California Gov. Gavin Newsom Monday signed Assembly Bill 392, creating what some have described as one of the toughest standards in the nation for when law enforcement officers can use deadly force. The new law will require that law enforcement use deadly force only when "necessary," instead of the current wording of when it is "reasonable."
Intense private negotiations and public outcry influenced the final language of the legislation, which will take effect on Jan. 1. New training will be required for all of the state's law enforcement officers. So it may not practically take effect for some time after January.
Under current law, prosecutors can only consider the moment lethal force was used when determining if an officer acted within the law. Did an officer reasonably believe his or her life or bystanders' lives were in danger in those seconds?
Under the new standard, prosecutors can also consider the actions both of officers and of the victim leading up to a deadly encounter, to determine whether the officer acted within the scope of law, policy and training. Opening up those tactics to scrutiny, supporters believe, will encourage departments to train officers in de-escalation and other strategies that could decrease the use of lethal force and provide a potential path to accountability when it is used, the Los Angeles Times reports.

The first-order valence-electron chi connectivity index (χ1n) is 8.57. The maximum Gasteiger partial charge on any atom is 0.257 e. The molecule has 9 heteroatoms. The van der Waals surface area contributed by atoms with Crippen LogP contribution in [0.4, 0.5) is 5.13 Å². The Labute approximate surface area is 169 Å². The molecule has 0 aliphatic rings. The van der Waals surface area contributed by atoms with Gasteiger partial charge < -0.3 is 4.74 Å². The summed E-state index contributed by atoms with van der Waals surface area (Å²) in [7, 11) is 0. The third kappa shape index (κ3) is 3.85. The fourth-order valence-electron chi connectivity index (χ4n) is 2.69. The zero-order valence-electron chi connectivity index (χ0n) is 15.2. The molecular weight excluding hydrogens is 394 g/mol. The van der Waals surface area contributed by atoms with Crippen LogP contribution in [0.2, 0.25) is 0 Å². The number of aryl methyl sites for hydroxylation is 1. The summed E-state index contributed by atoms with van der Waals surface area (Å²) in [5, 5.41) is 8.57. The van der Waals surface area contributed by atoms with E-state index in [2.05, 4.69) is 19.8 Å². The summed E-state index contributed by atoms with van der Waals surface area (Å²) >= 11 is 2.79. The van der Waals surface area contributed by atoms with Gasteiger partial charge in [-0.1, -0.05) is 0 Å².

Law enforcement groups vehemently opposed AB 392 when it was introduced. After months of negotiations, law enforcement groups, including the California State Sheriff's Assn. and the California Highway Patrol, unexpectedly dropped their opposition to AB 392 after it was amended to address their concerns. And a new bill was created to provide law enforcement officers with the necessary training.
Senate Bill 230, the training bill tied to AB 392, is stuck in committee in the Assembly in part because backers of AB 392 fear that language added to it weakens the new law and could undermine its intent. Some community groups object to wording that requires de-escalation only when its "feasible."